Perhaps, like me, you’re someone who has long struggled with feeling like you should already know how to do this—whatever “this" may be.
I've had this misguided perspective for as long as I can remember. As a preschooler, I went through an “I know" phase. No matter what someone said to me, my answer was “I know.” My four-year-old brain understood it was a ridiculous thing to say in nearly every situation, but my compulsive response persisted.
As I got older, I realized with ever-increasing conviction how much I had to learn. Yet I couldn’t shake the sense that I should already know these things that I didn’t. I thought perhaps I could learn in secret, not let anyone in on the fact that I didn’t know the thing, and then work hard to learn before anyone discovered me.
Does that sound like the best way to learn? Nope, it’s sure not.
Then, a few years ago, I read about imposter syndrome for the first time.
I could barely believe it: you mean OTHER people feel like this too?? I really thought it was just me—or at most, a few other people here and there. Instead, I learned that SO many other people go through life feeling like they barely know what they’re doing, fearing being exposed as the amateurs—the imposters—that they surely are.
As my dear Paul Simon sings, “It’s not just you and it’s not just me; this is all around the world.”
And here’s the really wild thing: the people I know who struggle the most with imposter syndrome are incredibly capable people. Three friends immediately spring to mind when the topic of imposter syndrome comes up. I was completely shocked to learn that they felt this way because each of them is SO smart and SO capable. I know this not because I’ve simply heard them talk about what they can do, but because I’ve seen them in action with my own eyes.
It’s so bizarre! And it gives me a strange sense of hope.
If they feel like imposters, but so clearly aren’t, then there’s also a solid chance that I’m not so bad off either.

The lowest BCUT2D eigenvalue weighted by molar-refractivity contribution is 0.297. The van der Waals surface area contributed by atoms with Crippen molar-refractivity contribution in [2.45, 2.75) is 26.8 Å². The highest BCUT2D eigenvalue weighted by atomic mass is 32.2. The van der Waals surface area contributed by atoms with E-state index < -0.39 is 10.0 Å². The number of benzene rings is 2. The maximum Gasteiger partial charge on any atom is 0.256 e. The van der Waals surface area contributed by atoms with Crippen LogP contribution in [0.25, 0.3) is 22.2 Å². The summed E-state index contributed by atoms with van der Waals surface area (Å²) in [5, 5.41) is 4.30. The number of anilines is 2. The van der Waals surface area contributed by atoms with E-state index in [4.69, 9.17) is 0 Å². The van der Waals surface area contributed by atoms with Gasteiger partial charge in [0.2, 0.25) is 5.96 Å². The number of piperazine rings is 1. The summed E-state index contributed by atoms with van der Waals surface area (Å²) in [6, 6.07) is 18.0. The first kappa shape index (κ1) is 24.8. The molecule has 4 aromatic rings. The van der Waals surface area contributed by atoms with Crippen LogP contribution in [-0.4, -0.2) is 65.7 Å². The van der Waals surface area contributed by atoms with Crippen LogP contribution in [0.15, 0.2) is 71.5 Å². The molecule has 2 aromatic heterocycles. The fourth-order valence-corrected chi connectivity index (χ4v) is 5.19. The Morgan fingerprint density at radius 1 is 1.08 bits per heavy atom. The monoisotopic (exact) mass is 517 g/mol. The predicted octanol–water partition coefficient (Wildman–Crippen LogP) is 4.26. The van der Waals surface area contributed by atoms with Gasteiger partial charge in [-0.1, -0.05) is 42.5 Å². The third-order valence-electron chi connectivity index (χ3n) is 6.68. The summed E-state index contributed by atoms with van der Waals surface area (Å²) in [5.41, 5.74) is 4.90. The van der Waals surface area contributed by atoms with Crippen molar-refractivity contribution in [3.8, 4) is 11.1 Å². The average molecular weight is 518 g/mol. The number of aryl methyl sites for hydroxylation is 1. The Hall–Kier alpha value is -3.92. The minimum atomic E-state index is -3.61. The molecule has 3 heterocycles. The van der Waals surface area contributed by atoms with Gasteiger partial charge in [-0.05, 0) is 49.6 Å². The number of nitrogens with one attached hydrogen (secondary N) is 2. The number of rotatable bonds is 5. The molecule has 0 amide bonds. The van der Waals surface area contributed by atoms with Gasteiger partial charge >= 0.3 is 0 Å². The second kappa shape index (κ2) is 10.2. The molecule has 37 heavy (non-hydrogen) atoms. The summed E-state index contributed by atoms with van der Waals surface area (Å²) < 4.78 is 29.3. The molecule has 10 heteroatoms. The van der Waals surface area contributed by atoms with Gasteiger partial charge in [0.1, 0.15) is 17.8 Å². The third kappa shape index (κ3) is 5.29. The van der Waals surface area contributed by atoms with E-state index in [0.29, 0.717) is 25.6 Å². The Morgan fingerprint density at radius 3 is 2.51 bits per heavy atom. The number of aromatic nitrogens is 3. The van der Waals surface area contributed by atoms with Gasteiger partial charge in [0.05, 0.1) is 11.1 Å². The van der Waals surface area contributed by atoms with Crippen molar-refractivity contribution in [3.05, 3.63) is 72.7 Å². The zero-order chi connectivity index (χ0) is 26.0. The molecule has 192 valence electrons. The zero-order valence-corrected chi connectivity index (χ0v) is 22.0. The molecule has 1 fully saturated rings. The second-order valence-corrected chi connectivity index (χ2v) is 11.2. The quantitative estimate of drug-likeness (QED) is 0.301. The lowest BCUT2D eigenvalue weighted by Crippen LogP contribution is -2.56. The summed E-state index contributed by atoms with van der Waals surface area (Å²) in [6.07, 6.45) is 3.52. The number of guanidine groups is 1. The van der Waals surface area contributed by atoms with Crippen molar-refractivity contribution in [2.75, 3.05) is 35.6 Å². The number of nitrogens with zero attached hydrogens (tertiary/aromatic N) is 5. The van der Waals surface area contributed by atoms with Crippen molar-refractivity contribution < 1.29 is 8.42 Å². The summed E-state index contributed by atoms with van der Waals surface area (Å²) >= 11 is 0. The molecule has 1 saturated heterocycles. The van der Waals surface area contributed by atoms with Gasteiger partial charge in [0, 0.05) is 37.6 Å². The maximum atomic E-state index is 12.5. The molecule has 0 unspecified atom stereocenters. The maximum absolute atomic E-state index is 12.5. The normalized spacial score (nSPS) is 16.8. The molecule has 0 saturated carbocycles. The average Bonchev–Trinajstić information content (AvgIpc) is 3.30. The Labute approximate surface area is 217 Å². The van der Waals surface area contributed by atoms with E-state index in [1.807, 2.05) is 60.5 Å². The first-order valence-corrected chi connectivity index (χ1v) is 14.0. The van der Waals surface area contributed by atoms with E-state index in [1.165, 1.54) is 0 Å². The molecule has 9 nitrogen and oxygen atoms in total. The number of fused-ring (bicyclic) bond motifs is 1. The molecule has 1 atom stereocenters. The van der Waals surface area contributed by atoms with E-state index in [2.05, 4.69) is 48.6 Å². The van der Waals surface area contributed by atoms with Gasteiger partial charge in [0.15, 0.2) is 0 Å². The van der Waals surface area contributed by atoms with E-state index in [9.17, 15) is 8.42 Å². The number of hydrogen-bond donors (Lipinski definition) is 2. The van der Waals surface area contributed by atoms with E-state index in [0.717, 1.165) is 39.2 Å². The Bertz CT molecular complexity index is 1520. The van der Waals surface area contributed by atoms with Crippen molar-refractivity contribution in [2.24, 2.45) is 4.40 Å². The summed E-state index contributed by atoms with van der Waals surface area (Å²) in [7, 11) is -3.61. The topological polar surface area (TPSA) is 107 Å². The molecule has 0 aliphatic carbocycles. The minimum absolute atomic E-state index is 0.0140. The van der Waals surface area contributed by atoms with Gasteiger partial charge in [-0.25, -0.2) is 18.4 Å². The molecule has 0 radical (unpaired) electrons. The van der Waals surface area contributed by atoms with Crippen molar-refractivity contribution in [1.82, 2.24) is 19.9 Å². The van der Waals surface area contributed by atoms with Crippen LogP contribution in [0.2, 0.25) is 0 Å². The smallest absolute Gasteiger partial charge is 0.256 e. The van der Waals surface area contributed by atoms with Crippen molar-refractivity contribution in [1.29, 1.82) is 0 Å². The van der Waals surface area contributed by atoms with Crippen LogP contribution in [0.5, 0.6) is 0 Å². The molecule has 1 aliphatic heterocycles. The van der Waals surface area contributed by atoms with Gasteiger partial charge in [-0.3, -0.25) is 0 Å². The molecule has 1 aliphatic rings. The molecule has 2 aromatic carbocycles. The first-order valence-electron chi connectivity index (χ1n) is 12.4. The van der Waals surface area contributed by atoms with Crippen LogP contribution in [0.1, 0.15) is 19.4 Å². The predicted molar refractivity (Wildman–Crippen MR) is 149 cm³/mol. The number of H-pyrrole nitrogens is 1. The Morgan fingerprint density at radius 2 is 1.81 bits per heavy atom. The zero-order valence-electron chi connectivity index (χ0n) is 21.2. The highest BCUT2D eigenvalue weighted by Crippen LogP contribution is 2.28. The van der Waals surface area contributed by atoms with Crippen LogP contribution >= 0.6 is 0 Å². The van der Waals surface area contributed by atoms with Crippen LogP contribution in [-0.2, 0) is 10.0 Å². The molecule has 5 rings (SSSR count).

But this is also where it gets tricky.
I could work to convince myself that I’m not an imposter, which is good, but I could forget to leave space for myself to be a beginner.
The latter is a practice that I’m fully convinced I need to incorporate into my life. Maybe you do too?
Every expert started as a beginner. Being willing to be a beginner means giving yourself grace in the not knowing, allowing yourself room to make mistakes, letting yourself risk failure. Those aren’t things I naturally do well . . . but I want to learn.
So that’s where I am. I’ve felt a nudge to start putting words of my own out where people can read them. It makes me super nervous, but I haven’t been able to shake it. I have to start somewhere. If I seem like I don’t know what I’m doing, that’s okay. I don’t especially.
But I’m finally growing to believe that the best way to learn is simply to start. Practice. Fall down; get back up, and learn as I go.
Maybe you can relate?
If this resonates with where you are now, or where you’ve been in the past, I’d love to hear from you. Let’s swap stories, remind each other that we’re not alone, and learn from each other. I can’t wait to hear from you.
Let’s learn together to give ourselves permission to be beginners.
When I think about learning to embrace my beginner status, Emily P. Freeman is the first encourager who comes to mind. She recently shared about that very thing in episode 31 of her podcast, The Next Right Thing. If you don't already, I highly recommend keeping an ear out for new episodes as they release each Tuesday.